5-cent International Cooperation Year, 1965
This 5-cent stamp commemorates the 20th anniversary of the United Nations. It was first placed on sale through the San Francisco, California, post office on June 26, 1965.
Designed by Herbert M. Sanborn and Olav S. Mathiesen, this stamp was printed on the Giori press and issued in panes of fifty. An initial printing of 114 million stamps was authorized.
Postal Bulletin (May 27, 1965).
4-cent Arctic Explorations, 1959
The Department issued this 4-cent stamp to mark the conquest of the Arctic by surface and by sea through the Cresson, Pennsylvania, post office on April 6, 1959. The stamp marked the 50th anniversary of the arrival of Admiral Robert Edwin Peary at the North Pole. It also notes the history-making feat of the US Navy's "Nautilus" almost fifty years later in making the first under-the-sea crossing at the North Pole.
Designed by George Samerjan, the stamp features the upper portion of the globe, with the North Pole area emphasized. The global area is divided horizontally, with the light upper segment indicative of surface transportation and the dark lower portion representative of underwater exploration. Superimposed on the upper portion of the design is a man and his dog-drawn sled. Below is a view of the nuclear powered USS Nautilus. Across the top of the design and against an uncolored background is the inscription "Arctic Explorations." Directly below, to the right, is "1909" in dark Roman lettering, Above the Nautilus, to the left, is "1959," and below the submarine is "U.S. Postage," both in white Roman. The value "4c" appears at the lower right in dark Roman with white outline.
The stamp was printed by the rotary process, electric-eye perforated, and issued in panes of fifty stamps each. An initial printing of 120 million stamps was authorized.
Postal Bulletin (March 5, 1959)
25-cent Transpacific China Clipper, 1935
A 25-cent blue airmail stamp showing a head-on view of the Martin M-130 China Clipper with the date "NOVEMBER 1935" was issued on November 22, 1935, to pay postage on mail carried on the inaugural Pan American Airways transpacific air mail route—San Francisco, Honolulu, Midway, Wake, and Guam. The head-on view of the Martin M-130 China Clipper shows its 'sea wings', which were used for lateral buoyancy on water in place of conventional floats usually attached near a seaplane's wingtips. The seaplane is in flight over the ocean with rays of the morning sun rising from America behind it. Four types of sailing and steam vessels below represent the progress in ocean transportation during the previous century: a Chinese junk, a three-masted sailing ship, a nineteenth century vessel, and an ocean liner. Designer A.R. Meissner also included the shields of the United States and the Philippines in the stamp design.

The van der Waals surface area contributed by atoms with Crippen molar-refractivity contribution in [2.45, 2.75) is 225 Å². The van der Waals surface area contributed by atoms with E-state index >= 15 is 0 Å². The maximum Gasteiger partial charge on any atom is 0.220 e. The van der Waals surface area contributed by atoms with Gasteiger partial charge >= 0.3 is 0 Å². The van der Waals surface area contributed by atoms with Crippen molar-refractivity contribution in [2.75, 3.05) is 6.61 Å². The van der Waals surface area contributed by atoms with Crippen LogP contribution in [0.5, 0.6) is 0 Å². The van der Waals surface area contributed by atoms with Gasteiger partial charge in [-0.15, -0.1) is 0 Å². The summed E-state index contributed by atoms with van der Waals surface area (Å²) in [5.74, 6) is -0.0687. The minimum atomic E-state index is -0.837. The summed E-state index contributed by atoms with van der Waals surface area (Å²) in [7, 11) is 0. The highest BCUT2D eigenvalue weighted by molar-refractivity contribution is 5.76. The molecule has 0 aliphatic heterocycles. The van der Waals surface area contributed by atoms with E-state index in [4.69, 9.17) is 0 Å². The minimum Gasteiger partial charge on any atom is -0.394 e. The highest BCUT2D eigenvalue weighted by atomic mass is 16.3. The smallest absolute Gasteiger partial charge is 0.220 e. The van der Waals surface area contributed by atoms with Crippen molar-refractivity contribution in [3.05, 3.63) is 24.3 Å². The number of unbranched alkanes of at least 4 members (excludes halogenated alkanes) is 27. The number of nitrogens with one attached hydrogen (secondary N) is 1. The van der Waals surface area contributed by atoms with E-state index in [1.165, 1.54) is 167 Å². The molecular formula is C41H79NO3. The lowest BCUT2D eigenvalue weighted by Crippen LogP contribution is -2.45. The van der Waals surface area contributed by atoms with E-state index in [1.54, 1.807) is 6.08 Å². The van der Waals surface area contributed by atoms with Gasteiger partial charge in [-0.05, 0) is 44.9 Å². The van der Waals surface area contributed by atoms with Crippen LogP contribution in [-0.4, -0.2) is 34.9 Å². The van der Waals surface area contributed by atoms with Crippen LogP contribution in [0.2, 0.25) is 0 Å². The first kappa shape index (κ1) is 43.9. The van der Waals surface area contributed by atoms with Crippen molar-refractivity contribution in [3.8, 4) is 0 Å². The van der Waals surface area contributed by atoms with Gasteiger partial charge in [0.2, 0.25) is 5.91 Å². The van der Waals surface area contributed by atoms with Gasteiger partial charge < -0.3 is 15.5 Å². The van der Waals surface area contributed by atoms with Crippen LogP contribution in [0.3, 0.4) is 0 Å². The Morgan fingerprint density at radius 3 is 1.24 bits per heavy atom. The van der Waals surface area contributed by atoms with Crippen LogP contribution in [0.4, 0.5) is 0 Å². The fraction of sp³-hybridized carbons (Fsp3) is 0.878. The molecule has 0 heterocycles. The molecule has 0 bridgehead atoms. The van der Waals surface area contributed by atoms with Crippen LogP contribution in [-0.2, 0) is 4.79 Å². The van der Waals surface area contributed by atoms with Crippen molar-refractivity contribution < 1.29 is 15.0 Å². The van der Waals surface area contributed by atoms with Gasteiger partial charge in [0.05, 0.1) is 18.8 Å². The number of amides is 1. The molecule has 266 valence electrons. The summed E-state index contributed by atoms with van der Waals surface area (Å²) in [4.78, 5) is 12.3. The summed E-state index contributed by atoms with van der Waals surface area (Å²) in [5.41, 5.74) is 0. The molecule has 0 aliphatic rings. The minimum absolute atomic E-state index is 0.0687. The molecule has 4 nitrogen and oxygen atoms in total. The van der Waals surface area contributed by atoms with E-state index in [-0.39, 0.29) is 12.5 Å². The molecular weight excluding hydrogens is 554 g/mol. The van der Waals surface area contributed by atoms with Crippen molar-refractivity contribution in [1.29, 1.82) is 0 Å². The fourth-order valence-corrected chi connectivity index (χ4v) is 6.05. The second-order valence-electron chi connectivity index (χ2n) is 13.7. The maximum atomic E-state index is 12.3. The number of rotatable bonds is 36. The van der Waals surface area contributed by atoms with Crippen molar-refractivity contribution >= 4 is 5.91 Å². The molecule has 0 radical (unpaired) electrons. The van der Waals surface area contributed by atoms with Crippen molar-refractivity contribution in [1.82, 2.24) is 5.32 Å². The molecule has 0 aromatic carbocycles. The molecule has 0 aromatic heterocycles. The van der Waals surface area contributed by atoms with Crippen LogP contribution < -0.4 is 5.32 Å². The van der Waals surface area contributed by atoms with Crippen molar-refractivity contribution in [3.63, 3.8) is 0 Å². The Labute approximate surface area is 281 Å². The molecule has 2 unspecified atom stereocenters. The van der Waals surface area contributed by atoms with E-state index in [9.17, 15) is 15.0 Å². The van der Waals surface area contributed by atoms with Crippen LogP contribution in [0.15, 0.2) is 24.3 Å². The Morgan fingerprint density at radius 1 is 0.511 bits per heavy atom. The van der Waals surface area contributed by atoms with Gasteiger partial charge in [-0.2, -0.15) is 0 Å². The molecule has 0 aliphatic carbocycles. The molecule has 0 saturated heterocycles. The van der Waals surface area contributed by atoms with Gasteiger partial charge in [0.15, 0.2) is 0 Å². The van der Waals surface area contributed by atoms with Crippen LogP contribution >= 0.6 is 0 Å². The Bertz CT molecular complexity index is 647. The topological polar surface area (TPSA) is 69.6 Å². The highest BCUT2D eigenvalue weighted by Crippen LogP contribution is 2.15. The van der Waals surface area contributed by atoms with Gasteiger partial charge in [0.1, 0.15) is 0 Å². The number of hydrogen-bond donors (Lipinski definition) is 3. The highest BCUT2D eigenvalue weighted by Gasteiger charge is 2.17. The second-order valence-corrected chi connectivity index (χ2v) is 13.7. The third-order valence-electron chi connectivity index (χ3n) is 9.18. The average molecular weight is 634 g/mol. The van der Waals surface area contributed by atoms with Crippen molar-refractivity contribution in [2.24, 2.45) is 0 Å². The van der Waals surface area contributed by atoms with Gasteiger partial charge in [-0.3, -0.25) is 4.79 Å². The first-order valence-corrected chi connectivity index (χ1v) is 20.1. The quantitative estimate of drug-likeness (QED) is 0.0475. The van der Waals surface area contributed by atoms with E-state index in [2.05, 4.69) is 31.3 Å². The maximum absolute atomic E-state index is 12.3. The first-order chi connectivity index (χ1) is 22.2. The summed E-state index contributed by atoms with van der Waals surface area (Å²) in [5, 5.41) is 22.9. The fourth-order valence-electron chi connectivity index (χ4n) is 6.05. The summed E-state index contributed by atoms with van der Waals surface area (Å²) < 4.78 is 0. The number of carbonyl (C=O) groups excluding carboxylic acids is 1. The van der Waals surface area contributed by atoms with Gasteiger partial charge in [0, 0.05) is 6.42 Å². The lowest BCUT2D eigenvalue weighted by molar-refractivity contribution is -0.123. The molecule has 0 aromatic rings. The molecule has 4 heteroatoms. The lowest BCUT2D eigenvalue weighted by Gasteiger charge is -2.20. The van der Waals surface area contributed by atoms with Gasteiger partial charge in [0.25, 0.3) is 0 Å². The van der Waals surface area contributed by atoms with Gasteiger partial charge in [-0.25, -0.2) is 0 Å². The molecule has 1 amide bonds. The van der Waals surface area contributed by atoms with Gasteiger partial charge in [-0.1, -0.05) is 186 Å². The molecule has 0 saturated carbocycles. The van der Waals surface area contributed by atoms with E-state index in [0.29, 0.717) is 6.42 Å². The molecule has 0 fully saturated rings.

The first day of sale took place in San Francisco and Washington, District of Columbia. In connection with the inauguration of the transpacific airmail service, the first day sales of $69,432.00 set a new first-day sales record. There were 222,294 pieces of mail carried on the flight, including 110,000 sent from San Francisco and 34,516 returned from Manila.
The rate was based on twenty five cents per leg. A leg was defined as a segment that had a post office at each end. Stops at Midway and Wake did not count as legs because they had no post offices. The new service reduced the time for mailing a letter to Asia and receiving a reply from six or eight weeks down to only two weeks.
$2 U.S. Capitol, 1923
The U.S. Capitol appears on the 2-dollar stamp. The image is based on a photograph in the files of the Bureau of Engraving and Printing taken by an unknown photographer. The House of Representatives side of the building is in the foreground. The stamp was designed by Clair Aubrey Huston and released in Washington, D.C., on March 20, 1923. The vignette was engraved by Louis A. Schofield. Edward M. Hall engraved the words “U.S. Capitol” while Edward M. Hall and Joachim C. Benzing engraved the frame. The stamp was printed only on the flat plate press.